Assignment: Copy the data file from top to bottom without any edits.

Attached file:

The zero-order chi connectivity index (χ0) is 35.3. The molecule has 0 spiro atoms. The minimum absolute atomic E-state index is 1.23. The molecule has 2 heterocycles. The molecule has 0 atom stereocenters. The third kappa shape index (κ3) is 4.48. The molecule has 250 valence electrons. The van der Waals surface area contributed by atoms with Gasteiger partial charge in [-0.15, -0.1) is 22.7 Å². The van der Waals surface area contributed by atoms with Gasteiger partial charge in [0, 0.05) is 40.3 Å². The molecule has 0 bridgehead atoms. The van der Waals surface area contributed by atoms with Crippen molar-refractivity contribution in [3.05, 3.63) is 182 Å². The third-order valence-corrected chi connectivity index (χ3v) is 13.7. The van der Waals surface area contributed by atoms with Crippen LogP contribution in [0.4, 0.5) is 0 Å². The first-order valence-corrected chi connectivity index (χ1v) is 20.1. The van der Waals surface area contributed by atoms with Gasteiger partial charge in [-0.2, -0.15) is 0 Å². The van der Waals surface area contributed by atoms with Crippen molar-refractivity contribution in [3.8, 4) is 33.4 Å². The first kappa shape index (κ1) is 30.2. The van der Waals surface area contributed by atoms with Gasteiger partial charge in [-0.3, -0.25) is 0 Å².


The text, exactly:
The zero-order chi connectivity index (χ0) is 35.3. The molecule has 0 spiro atoms. The minimum absolute atomic E-state index is 1.23. The molecule has 2 heterocycles. The molecule has 0 atom stereocenters. The third kappa shape index (κ3) is 4.48. The molecule has 250 valence electrons. The van der Waals surface area contributed by atoms with Gasteiger partial charge in [-0.15, -0.1) is 22.7 Å². The van der Waals surface area contributed by atoms with Gasteiger partial charge in [0, 0.05) is 40.3 Å². The molecule has 0 bridgehead atoms. The van der Waals surface area contributed by atoms with Crippen molar-refractivity contribution in [3.05, 3.63) is 182 Å². The third-order valence-corrected chi connectivity index (χ3v) is 13.7. The van der Waals surface area contributed by atoms with Crippen LogP contribution in [0.4, 0.5) is 0 Å². The first-order valence-corrected chi connectivity index (χ1v) is 20.1. The van der Waals surface area contributed by atoms with Gasteiger partial charge in [-0.2, -0.15) is 0 Å². The van der Waals surface area contributed by atoms with Crippen molar-refractivity contribution in [3.8, 4) is 33.4 Å². The first kappa shape index (κ1) is 30.2. The van der Waals surface area contributed by atoms with Gasteiger partial charge in [-0.3, -0.25) is 0 Å².